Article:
CONTESTANT #1: Lee Ritenour, Andreas Varady, and Dave Grusin

This was a performance at the 46th Montreaux Jazz Festival which also coincided with Quincy Jones’ 80th birthday. That’s Quincy handling the introductions.

CONTESTANT #2: The Brownman Electryc Trio

I had never heard of this band before today, but they have a website that tells us Brownman Ali is from Trinidad, learned the trumpet from Randy Brecker in New York, and is now considered Canada’s preeminent jazz trumpeter. He leads seven different ensembles, including the Electryc Trio (with a different lineup in the US and Canada) which is reminiscent of Miles Davis in his later years. This is the Canadian lineup, including Brownman, Brad Cheesman on 6-string bass, and Colin Kingsmore on drums.

So, which do you like better? The more traditional treatment by Ritenour, Grusin, and Varady, or the Miles Davis-esque treatment by the Brownman Electryc Trio? Vote now by leaving a comment, and after you’ve done that, visit the other Battles going on today by visiting the other BotB’ers:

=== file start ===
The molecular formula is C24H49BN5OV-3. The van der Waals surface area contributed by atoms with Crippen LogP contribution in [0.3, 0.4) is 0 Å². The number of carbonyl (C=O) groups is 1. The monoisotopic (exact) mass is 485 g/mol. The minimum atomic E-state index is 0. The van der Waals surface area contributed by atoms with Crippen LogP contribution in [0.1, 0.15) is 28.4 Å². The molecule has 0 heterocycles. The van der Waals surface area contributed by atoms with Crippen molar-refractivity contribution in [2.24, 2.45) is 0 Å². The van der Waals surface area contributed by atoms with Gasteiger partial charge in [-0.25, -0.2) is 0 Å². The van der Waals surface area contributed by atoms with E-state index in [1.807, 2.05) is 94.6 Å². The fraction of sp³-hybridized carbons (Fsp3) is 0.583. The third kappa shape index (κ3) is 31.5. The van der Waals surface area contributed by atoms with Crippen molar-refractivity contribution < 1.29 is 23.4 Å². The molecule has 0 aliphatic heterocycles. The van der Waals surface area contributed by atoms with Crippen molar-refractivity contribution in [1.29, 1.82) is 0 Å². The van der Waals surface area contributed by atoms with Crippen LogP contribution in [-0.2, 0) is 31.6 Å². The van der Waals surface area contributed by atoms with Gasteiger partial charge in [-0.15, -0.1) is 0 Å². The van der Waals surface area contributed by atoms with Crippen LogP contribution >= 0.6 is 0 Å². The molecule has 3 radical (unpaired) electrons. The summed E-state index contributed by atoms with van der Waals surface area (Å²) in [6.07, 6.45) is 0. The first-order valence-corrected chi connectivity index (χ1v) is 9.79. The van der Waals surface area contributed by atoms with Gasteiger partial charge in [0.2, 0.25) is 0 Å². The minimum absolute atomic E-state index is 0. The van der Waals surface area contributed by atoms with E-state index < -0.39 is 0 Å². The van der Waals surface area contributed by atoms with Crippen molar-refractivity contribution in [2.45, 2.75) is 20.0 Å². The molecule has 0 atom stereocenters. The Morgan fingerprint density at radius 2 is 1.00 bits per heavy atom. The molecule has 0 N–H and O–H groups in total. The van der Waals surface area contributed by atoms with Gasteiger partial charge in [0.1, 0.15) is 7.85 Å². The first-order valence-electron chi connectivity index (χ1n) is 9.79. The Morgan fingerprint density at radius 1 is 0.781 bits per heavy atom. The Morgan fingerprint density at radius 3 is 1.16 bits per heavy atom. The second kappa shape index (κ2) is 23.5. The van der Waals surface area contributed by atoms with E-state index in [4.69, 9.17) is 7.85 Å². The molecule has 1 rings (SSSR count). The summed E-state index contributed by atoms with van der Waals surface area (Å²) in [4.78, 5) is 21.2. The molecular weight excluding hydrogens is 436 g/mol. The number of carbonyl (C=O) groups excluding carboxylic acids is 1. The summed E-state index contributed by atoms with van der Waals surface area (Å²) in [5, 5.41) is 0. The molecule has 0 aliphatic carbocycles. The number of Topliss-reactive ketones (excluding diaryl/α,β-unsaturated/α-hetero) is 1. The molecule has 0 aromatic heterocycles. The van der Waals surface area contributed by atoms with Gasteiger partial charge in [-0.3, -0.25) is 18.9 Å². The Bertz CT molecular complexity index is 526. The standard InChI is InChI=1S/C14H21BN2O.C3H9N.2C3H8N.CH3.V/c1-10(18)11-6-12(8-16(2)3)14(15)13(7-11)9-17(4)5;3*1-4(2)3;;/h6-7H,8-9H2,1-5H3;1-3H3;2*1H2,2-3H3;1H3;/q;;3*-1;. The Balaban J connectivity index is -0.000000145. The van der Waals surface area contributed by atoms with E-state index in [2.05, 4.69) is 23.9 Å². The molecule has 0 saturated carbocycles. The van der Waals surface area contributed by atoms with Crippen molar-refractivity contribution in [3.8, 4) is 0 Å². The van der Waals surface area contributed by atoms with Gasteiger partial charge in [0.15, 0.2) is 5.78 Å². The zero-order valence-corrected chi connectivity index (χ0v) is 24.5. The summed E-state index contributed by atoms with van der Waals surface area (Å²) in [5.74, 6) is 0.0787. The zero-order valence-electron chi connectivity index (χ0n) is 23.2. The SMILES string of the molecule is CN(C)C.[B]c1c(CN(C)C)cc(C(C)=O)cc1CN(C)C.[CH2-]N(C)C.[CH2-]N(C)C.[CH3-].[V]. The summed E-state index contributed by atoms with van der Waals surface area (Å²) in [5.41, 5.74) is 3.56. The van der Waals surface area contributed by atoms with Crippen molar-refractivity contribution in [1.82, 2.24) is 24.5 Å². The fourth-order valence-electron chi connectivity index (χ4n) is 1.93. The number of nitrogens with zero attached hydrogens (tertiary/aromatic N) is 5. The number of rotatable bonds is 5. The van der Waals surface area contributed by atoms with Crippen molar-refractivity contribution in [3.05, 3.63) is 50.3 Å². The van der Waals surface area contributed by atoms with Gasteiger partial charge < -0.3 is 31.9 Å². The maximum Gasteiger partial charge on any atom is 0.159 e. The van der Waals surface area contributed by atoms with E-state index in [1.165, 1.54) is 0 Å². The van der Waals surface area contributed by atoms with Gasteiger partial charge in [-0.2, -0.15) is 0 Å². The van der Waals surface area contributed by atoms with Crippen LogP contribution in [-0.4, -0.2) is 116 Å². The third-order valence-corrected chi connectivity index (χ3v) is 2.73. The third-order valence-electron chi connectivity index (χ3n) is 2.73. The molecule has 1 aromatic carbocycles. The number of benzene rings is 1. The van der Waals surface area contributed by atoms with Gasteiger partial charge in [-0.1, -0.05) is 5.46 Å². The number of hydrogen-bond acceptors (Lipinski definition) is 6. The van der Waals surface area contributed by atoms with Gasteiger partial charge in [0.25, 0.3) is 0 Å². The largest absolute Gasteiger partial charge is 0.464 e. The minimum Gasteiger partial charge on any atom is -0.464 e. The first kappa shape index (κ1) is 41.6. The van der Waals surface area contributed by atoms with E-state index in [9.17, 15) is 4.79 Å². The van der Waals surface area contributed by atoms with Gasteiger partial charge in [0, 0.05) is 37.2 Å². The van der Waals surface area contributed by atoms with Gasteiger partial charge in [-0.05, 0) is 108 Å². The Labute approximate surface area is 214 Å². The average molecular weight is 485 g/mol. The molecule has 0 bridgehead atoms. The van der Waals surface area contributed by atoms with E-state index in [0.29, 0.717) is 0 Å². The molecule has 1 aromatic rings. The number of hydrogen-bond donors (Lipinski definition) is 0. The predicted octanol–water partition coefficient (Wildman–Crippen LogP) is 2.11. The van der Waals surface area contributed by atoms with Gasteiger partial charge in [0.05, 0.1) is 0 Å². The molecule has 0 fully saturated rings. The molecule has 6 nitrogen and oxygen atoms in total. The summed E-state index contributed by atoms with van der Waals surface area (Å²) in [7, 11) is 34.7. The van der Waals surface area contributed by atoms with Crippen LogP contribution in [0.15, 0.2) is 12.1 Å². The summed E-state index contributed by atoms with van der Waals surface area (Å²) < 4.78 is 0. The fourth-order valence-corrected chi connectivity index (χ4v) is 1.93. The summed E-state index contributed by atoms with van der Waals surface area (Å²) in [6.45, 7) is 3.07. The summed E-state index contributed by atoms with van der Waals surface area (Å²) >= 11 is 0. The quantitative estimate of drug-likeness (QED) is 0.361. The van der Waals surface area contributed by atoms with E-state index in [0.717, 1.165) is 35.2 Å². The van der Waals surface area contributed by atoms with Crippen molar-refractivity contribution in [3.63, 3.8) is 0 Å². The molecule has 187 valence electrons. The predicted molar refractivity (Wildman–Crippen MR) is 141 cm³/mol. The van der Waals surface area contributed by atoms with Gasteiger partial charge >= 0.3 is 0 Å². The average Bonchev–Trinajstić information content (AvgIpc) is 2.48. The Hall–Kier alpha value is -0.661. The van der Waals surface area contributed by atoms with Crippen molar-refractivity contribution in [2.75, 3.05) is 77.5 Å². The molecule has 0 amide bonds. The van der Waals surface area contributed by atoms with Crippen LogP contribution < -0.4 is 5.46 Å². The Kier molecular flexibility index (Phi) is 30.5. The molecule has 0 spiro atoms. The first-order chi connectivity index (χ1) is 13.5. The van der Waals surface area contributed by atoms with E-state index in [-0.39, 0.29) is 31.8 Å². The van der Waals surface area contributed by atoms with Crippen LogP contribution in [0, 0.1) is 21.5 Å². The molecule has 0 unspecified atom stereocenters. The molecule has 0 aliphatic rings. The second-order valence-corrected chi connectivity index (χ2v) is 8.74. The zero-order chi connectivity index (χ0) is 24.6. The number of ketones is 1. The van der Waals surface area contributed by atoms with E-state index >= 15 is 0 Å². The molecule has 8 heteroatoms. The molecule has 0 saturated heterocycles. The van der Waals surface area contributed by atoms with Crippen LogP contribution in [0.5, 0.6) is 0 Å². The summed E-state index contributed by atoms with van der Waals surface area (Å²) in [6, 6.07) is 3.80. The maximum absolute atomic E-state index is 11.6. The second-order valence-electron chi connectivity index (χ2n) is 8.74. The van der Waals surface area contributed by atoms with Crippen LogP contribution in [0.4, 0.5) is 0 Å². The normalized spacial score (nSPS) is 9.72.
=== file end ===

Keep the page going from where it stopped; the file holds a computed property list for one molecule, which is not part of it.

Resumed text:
Tossing It Out
Far Away Series
StMcC Presents Battle of the Bands
Your Daily Dose
Mike’s Ramblings
Curious as a Cathy
DC Relief – Battle of the Bands
This Belle Rocks
Book Lover
Alex J. Cavanaugh
Shady Dell Music & Memories
Debbie D. at The Doglady’s Den
Angels Bark
Jingle Jangle Jungle
Women: We Shall Overcome
Cherdo on the Flipside
Holli’s Hoots ‘n’ Hollers
J. A. Scott
Quiet Laughter

I’ll announce the winner of this battle next Wednesday, October 7. See you then!

The Friday Five! Five Favorite Guitar Players, Part 1